Golden Globes remain toss-up

Possibility of picket line casts shadow

Commentary

December 14, 2007|By Rachel Abramowitz | Rachel Abramowitz,LOS ANGELES TIMES

From the cover

Globes: all questions, no answers So the 82 voting members of the Hollywood Foreign Press Association have punted.

They're either unable or unwilling to designate any sort of Oscar frontrunner and so have nominated as many as 12 films for either best drama or comedy, for the 65th annual Golden Globe Awards. Sprinkling their gold dust everywhere, the group handed out nominations for dramas, seven in all, for films such as Atonement, the World War II tale of love thwarted by a child's overactive imagination, to Ridley Scott's ode to drug lords, American Gangster, to the Coen brothers' violent modern-day Western No Country for Old Men.

And there were the five nominees in the musical or comedy category, including Sweeney Todd, based on the Sondheim musical about a barbarous barber; Hairspray, based on the John Waters film and Broadway play; the unplanned pregnancy comedy, Juno - and on and on.

Some of the films, like Across the Universe and Charlie Wilson's War, haven't set the critics afire, but what does that matter, when Julia Roberts and Tom Hanks can be nominated and invited to the party?

At least the Hollywood Foreign Press Association is providing an accurate reflection of the malaise and confusion of this Oscar season, in which there's no Titanic-like film destined to scoop up awards, and enough anxiety around to spark a run on Xanax. Given the fact that the Writers Guild of America has not yet revealed whether it plans on picketing the awards derby or specifically the Golden Globes, no one even knows for sure if the stars will show up.

Typically a wide-open Oscar field means one thing - studios will spend and spend and spend to try to nab one of those all-important gold statuettes. If there's no consensus on merit, then the old Hollywood adage kicks in: Let the money do the talking.

The foreign press nominations do reflect some accurate trends in the business - i.e., no one wants to see any topical films dealing with weighty subjects like the war in Iraq. Indeed, save for two nominations, the terror movies, like In the Valley of Elah and Rendition, were completely shut out.

Atonement, Joe Wright's adaptation of the Ian McEwan novel, took the most nominations - for actors Keira Knightley, James McAvoy, 13-year old Saoirse Ronan, director Wright and screenwriter Christopher Hampton - and it is the film that most walks and talks like past Oscar winners, particularly those of The English Patient variety.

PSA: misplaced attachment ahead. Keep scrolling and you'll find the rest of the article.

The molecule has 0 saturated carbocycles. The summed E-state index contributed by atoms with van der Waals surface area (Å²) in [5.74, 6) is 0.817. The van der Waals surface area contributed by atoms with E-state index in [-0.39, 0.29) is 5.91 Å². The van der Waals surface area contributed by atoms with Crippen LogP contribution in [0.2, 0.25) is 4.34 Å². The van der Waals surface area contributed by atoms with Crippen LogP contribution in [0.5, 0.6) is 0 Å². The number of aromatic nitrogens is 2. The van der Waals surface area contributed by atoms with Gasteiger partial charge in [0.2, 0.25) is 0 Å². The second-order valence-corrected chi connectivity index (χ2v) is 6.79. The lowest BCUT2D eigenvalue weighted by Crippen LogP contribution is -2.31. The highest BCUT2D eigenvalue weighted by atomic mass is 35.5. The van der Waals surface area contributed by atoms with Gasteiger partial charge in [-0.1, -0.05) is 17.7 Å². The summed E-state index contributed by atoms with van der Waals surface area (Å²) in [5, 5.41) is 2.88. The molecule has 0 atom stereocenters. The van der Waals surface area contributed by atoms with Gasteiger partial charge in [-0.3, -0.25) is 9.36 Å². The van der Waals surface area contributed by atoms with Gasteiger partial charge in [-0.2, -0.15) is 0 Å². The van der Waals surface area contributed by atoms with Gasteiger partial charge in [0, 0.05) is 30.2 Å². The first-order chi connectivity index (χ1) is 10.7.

The best foreign language category again provides some of the most thought-provoking films of the year, among them The Diving Bell and the Butterfly, Lust, Caution, The Kite Runner and Persepolis. Given the increasing globalization of the film business, only one of the nominees - 4 Months, 3 Weeks and 2 Days, about the industry no-no topic of abortion - was made without Hollywood involvement.

On the acting side, the Hollywood foreign press largely rewarded the usual suspects - awards stalwarts - giving more nominations to those who've been feted before, stars like Denzel Washington (American Gangster), Cate Blanchett (Elizabeth: The Golden Age, I'm Not There), Philip Seymour Hoffman (Charlie Wilson's War, The Savages), Daniel Day-Lewis (There Will Be Blood), Julia Roberts and Tom Hanks (Charlie Wilson's War) and George Clooney (Michael Clayton).

Among the newcomers who've emerged from the pack are stripper-turned-screenwriter Diablo Cody and 20-year-old actress Ellen Page, the writer and star of Juno, the comedy about teen pregnancy that was nominated for best motion picture - comedy or musical.

Partying as the town burns will certainly be strange, and make no mistake about it, the Golden Globes has always been more about the party than the accolade. No one puts Golden Globe winner on their tombstone, but good times have often been had during soirees at the Beverly Hilton, as the stakes are low and the champagne flows freely.

The festivities, scheduled to air on NBC on Jan. 13, are a boon to the network, so it seems doubtful that the show will somehow miraculously be granted a waiver from the WGA, allowing them to hire real writers to write the banter and stars to attend without crossing a picket line.

It's hard to imagine this year's Golden Globes retaining their customary festiveness. Will writer-hyphenates like Tina Fey or the Coen brothers enjoy clinking glasses with their corporate overlords like Jeffrey Zucker and Robert Iger while they're fighting for their future? Already the town's social fabric is beginning to fray, as studio bosses slink down in their limos and avoid eye contact with the picketing A-list writers they used to entertain at their homes.

"It casts a pall over the celebratory feelings," says writer-director-animator Brad Bird, nominated for Ratatouille, about the possibility of a picket line. "As a WGA member, I don't want to do anything that's going to wreck or impact the negotiations. ... It's the kind of situation where you don't know what to do."

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